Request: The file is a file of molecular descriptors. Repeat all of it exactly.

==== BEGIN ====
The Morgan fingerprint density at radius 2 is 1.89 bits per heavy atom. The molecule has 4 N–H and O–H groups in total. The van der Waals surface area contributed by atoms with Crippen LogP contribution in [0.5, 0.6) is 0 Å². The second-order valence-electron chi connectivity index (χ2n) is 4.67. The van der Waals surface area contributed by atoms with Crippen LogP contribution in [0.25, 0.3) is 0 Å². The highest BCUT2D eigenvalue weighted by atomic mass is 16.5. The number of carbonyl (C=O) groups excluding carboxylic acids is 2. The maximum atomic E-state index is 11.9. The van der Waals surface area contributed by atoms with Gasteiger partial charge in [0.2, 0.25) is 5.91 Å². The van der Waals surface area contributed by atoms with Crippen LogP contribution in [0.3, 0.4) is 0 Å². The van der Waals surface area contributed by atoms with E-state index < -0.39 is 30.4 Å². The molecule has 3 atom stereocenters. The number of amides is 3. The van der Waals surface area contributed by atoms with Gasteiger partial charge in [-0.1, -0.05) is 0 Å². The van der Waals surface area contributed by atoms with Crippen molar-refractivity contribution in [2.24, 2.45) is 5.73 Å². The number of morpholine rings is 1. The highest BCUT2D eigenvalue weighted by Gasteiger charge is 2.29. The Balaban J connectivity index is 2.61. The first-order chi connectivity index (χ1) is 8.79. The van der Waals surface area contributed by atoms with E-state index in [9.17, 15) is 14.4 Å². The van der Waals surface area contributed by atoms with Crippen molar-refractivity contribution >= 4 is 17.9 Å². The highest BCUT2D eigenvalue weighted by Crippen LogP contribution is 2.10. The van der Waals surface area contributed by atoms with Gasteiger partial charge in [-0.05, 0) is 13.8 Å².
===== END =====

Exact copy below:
The Morgan fingerprint density at radius 2 is 1.89 bits per heavy atom. The molecule has 4 N–H and O–H groups in total. The van der Waals surface area contributed by atoms with Crippen LogP contribution in [0.5, 0.6) is 0 Å². The second-order valence-electron chi connectivity index (χ2n) is 4.67. The van der Waals surface area contributed by atoms with Crippen LogP contribution in [0.25, 0.3) is 0 Å². The highest BCUT2D eigenvalue weighted by atomic mass is 16.5. The number of carbonyl (C=O) groups excluding carboxylic acids is 2. The maximum atomic E-state index is 11.9. The van der Waals surface area contributed by atoms with Gasteiger partial charge in [0.2, 0.25) is 5.91 Å². The van der Waals surface area contributed by atoms with Crippen LogP contribution in [0.3, 0.4) is 0 Å². The van der Waals surface area contributed by atoms with E-state index < -0.39 is 30.4 Å². The molecule has 3 atom stereocenters. The number of amides is 3. The van der Waals surface area contributed by atoms with Gasteiger partial charge in [-0.1, -0.05) is 0 Å². The van der Waals surface area contributed by atoms with Crippen molar-refractivity contribution in [2.24, 2.45) is 5.73 Å². The number of morpholine rings is 1. The highest BCUT2D eigenvalue weighted by Gasteiger charge is 2.29. The Balaban J connectivity index is 2.61. The first-order chi connectivity index (χ1) is 8.79. The van der Waals surface area contributed by atoms with E-state index in [9.17, 15) is 14.4 Å². The van der Waals surface area contributed by atoms with Crippen molar-refractivity contribution >= 4 is 17.9 Å². The highest BCUT2D eigenvalue weighted by Crippen LogP contribution is 2.10. The van der Waals surface area contributed by atoms with Gasteiger partial charge in [-0.05, 0) is 13.8 Å².